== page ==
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  • Alyshia Gálvez

Picnicking maskless

If you’re a white person who posted about  #Anti-racism and #BlackLivesMatter over the past two weeks, and you are currently sitting on a picnic blanket with ten other people sipping rosé from a can without a mask, you are a monster.

When more white women voted for Trump than Clinton in 2016, a lot of people were shocked and surprised, including me. The explanation that I found most convincing was that when push came to shove, white women expressed allegiance with their white husbands and brothers rather than with the interests of other women, including them. The raging misogyny of Trump was not trumped by the promises of white privilege. The absence of a policy platform that could ever possibly deliver anything to working class people was insufficient to outweigh the meager illusion of the  “wages of whiteness”. As someone who is trying to “get my people,” I struggle. And today I am struggling a lot.


Today, a sunny June day in New York City, we have white people reveling in public, shirtless and midriff-baring, thousands of pasty torsos spread across picnic blankets on Sheep's Meadow in Central Park and beyond. No masks, no social distance. Just two weeks after many erupted in voyeuristic revulsion over the scenes of Memorial Day crowding at the Lake of the Ozarks, white New Yorkers have decided coronavirus is canceled. They’re picnicking and drinking in the street, catching up with friends, maskless and carefree. This is an explosion of white privilege, coming on the heels of the wake-up call delivered by the protests in the wake of the murders of George Floyd and Breonna Taylor, discussions about systemic racism in publishing, academia, and media (e.g. #PublishingPaidMe, #BlackInTheIvory) and toppling of Confederate monuments. Usually, I thought, for white New Yorkers, being a New Yorker was a more powerful identity than being white. After all, one of New Yorkers’ favorite pastimes is making fun of white people in other places (especially red states). New Yorkers like to lord their superiority over everyone else. But today, white New Yorkers, like white women voters in 2016, threw their lot in with the pasty day drinkers in the pee-filled swimming pool in the Ozarks over their fellow Black and brown New Yorkers who are paying a disproportionate price in the pandemic. Nothing says privilege like not socially distancing for fun:  “Last week I protested, this week I picnic." White people wrapped themselves in the silken blanket of white privilege and declared about coronavirus risk in no uncertain terms: “I’m pretty sure I’m going to be ok."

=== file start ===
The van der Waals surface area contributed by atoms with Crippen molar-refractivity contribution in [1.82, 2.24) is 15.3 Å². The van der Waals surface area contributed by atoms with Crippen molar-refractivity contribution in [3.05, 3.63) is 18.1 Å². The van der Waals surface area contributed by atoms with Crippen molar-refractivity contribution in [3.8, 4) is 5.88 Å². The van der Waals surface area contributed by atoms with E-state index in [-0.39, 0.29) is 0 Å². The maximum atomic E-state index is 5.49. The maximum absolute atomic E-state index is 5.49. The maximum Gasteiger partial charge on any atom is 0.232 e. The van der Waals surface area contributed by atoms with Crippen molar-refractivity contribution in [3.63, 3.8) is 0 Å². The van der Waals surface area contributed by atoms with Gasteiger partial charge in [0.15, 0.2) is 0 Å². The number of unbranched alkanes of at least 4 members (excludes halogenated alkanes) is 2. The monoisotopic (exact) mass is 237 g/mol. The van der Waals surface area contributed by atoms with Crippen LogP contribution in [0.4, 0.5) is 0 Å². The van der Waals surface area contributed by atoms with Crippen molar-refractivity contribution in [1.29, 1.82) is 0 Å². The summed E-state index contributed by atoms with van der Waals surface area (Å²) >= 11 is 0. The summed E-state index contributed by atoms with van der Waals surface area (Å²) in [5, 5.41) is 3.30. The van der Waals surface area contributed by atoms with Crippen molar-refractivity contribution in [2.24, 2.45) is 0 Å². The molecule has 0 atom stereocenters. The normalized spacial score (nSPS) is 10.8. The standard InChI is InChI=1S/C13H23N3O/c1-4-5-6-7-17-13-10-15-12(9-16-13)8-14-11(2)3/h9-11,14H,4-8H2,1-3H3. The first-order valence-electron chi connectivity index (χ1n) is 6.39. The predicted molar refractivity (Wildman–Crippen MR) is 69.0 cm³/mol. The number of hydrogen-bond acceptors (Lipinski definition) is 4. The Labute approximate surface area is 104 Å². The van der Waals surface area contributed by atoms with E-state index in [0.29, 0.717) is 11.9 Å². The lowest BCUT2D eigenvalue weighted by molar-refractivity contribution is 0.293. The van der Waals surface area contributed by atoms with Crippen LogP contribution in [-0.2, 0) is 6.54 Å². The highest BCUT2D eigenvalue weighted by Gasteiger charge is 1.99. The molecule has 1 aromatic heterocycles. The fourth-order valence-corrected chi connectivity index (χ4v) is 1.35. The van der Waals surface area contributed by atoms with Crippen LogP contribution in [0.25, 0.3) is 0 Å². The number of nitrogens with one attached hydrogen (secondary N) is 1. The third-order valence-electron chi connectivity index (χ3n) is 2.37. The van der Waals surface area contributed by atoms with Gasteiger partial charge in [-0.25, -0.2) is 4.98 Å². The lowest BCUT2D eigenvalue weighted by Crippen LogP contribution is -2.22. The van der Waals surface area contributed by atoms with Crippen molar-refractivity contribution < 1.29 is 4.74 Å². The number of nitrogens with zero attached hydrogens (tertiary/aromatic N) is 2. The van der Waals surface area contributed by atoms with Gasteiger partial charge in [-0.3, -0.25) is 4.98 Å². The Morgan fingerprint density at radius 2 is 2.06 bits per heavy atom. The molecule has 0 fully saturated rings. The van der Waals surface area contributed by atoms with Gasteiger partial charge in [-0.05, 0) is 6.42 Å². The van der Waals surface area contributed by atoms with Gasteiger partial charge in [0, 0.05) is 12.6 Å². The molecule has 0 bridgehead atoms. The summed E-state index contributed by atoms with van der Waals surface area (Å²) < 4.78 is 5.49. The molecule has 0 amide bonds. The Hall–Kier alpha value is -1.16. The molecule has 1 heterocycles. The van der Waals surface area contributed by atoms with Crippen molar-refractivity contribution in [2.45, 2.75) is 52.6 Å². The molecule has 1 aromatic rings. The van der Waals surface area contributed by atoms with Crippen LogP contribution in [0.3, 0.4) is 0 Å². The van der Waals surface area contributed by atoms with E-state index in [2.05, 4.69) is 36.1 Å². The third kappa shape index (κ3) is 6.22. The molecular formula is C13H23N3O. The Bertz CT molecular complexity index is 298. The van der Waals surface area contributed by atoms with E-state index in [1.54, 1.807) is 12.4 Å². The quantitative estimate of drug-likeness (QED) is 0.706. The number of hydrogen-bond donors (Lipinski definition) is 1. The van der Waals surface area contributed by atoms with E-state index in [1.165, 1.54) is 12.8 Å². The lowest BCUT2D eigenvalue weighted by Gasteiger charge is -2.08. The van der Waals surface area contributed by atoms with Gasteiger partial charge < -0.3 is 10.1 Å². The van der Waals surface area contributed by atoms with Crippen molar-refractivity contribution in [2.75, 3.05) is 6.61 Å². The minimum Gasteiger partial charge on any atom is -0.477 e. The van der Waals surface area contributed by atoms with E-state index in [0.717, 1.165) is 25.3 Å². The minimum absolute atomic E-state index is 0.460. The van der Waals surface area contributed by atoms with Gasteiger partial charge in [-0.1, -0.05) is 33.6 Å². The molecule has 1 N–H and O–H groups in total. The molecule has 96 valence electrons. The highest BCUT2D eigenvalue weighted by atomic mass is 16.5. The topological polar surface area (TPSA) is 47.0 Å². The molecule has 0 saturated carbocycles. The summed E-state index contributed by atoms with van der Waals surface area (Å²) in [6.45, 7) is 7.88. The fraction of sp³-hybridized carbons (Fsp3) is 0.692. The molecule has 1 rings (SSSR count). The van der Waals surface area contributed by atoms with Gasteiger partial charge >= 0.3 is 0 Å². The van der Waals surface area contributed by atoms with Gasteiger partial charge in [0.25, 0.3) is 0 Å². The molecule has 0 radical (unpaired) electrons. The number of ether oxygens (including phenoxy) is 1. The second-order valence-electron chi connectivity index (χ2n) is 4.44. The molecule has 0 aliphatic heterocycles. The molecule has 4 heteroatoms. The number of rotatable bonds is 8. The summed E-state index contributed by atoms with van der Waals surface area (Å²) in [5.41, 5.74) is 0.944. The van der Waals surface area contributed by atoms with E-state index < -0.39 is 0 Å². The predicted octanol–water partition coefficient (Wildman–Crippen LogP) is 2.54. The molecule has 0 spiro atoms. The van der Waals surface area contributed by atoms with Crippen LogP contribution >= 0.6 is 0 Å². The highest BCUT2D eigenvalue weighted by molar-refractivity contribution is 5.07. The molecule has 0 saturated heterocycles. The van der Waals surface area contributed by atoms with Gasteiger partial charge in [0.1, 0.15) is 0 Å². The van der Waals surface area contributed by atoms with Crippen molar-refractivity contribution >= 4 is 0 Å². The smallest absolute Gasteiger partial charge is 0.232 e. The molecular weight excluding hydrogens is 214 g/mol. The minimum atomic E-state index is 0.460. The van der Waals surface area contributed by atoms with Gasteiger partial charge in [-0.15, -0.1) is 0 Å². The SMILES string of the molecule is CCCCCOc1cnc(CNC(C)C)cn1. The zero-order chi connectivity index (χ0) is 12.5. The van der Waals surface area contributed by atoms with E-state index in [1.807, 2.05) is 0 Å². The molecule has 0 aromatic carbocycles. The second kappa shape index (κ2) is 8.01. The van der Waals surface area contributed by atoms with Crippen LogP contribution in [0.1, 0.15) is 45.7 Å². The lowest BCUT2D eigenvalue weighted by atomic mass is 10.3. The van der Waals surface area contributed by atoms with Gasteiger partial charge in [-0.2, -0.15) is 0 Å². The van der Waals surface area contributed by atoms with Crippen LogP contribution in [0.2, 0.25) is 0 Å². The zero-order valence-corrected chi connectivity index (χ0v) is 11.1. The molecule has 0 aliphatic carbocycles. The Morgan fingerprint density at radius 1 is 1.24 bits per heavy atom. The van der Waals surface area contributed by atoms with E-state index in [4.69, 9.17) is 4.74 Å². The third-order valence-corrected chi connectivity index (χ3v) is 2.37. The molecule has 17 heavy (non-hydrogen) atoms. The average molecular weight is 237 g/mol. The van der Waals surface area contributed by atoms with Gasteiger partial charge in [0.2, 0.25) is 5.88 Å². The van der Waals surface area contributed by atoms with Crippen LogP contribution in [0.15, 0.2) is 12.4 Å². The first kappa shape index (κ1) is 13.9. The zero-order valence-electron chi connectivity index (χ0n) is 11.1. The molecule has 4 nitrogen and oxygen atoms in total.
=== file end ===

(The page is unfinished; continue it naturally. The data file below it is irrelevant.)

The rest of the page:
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© 2020 by Alyshia & Elias Gálvez; and María Hernández